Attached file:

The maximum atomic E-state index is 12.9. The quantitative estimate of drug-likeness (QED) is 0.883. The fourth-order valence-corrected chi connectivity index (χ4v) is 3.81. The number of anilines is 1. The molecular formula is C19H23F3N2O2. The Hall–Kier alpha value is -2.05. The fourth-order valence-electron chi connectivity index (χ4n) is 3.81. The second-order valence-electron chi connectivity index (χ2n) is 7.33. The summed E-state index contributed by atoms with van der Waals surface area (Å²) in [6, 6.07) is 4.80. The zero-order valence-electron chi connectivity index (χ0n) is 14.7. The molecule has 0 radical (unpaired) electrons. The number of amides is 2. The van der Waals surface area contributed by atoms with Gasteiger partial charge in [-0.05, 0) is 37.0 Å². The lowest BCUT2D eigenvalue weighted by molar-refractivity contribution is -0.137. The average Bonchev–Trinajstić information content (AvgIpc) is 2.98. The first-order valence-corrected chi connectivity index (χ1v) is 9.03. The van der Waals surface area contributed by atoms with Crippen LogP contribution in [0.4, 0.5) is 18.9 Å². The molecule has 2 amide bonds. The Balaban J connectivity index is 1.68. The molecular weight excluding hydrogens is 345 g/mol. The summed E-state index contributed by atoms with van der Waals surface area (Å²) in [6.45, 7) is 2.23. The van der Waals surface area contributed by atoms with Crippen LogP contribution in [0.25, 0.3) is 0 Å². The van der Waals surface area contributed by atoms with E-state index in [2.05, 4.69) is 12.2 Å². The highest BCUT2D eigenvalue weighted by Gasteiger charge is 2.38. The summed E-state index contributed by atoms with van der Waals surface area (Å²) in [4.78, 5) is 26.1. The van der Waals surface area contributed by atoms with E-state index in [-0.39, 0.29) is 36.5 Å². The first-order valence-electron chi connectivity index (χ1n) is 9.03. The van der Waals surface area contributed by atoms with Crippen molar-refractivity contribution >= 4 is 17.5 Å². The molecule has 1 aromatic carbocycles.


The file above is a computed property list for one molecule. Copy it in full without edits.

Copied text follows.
The maximum atomic E-state index is 12.9. The quantitative estimate of drug-likeness (QED) is 0.883. The fourth-order valence-corrected chi connectivity index (χ4v) is 3.81. The number of anilines is 1. The molecular formula is C19H23F3N2O2. The Hall–Kier alpha value is -2.05. The fourth-order valence-electron chi connectivity index (χ4n) is 3.81. The second-order valence-electron chi connectivity index (χ2n) is 7.33. The summed E-state index contributed by atoms with van der Waals surface area (Å²) in [6, 6.07) is 4.80. The zero-order valence-electron chi connectivity index (χ0n) is 14.7. The molecule has 0 radical (unpaired) electrons. The number of amides is 2. The van der Waals surface area contributed by atoms with Gasteiger partial charge in [-0.05, 0) is 37.0 Å². The lowest BCUT2D eigenvalue weighted by molar-refractivity contribution is -0.137. The average Bonchev–Trinajstić information content (AvgIpc) is 2.98. The first-order valence-corrected chi connectivity index (χ1v) is 9.03. The van der Waals surface area contributed by atoms with Crippen LogP contribution in [0.4, 0.5) is 18.9 Å². The molecule has 2 amide bonds. The Balaban J connectivity index is 1.68. The molecular weight excluding hydrogens is 345 g/mol. The summed E-state index contributed by atoms with van der Waals surface area (Å²) in [6.45, 7) is 2.23. The van der Waals surface area contributed by atoms with Crippen LogP contribution in [0.25, 0.3) is 0 Å². The van der Waals surface area contributed by atoms with E-state index in [2.05, 4.69) is 12.2 Å². The highest BCUT2D eigenvalue weighted by Gasteiger charge is 2.38. The summed E-state index contributed by atoms with van der Waals surface area (Å²) in [4.78, 5) is 26.1. The van der Waals surface area contributed by atoms with E-state index in [-0.39, 0.29) is 36.5 Å². The first-order valence-electron chi connectivity index (χ1n) is 9.03. The van der Waals surface area contributed by atoms with Crippen molar-refractivity contribution >= 4 is 17.5 Å². The molecule has 1 aromatic carbocycles.